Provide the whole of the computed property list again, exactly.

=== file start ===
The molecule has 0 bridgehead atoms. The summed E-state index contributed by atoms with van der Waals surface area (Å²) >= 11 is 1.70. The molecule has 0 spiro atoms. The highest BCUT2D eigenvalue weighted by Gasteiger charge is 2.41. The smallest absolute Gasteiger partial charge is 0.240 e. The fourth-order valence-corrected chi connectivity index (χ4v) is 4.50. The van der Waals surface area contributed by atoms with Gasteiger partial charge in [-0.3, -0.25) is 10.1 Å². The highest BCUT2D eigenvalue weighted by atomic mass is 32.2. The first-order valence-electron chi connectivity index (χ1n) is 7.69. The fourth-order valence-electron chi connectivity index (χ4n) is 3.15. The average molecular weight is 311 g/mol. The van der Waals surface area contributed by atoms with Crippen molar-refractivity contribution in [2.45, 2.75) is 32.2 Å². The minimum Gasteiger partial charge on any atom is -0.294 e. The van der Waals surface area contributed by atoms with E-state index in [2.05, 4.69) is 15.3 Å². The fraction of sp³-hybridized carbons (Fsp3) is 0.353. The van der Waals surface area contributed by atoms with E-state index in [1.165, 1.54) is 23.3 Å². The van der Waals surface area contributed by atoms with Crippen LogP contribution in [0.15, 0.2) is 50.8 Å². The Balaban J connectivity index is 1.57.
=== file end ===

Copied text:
The molecule has 0 bridgehead atoms. The summed E-state index contributed by atoms with van der Waals surface area (Å²) >= 11 is 1.70. The molecule has 0 spiro atoms. The highest BCUT2D eigenvalue weighted by Gasteiger charge is 2.41. The smallest absolute Gasteiger partial charge is 0.240 e. The fourth-order valence-corrected chi connectivity index (χ4v) is 4.50. The van der Waals surface area contributed by atoms with Gasteiger partial charge in [-0.3, -0.25) is 10.1 Å². The highest BCUT2D eigenvalue weighted by atomic mass is 32.2. The first-order valence-electron chi connectivity index (χ1n) is 7.69. The fourth-order valence-electron chi connectivity index (χ4n) is 3.15. The average molecular weight is 311 g/mol. The van der Waals surface area contributed by atoms with Crippen molar-refractivity contribution in [2.45, 2.75) is 32.2 Å². The minimum Gasteiger partial charge on any atom is -0.294 e. The van der Waals surface area contributed by atoms with E-state index in [2.05, 4.69) is 15.3 Å². The fraction of sp³-hybridized carbons (Fsp3) is 0.353. The van der Waals surface area contributed by atoms with E-state index in [1.165, 1.54) is 23.3 Å². The van der Waals surface area contributed by atoms with Crippen LogP contribution in [0.15, 0.2) is 50.8 Å². The Balaban J connectivity index is 1.57.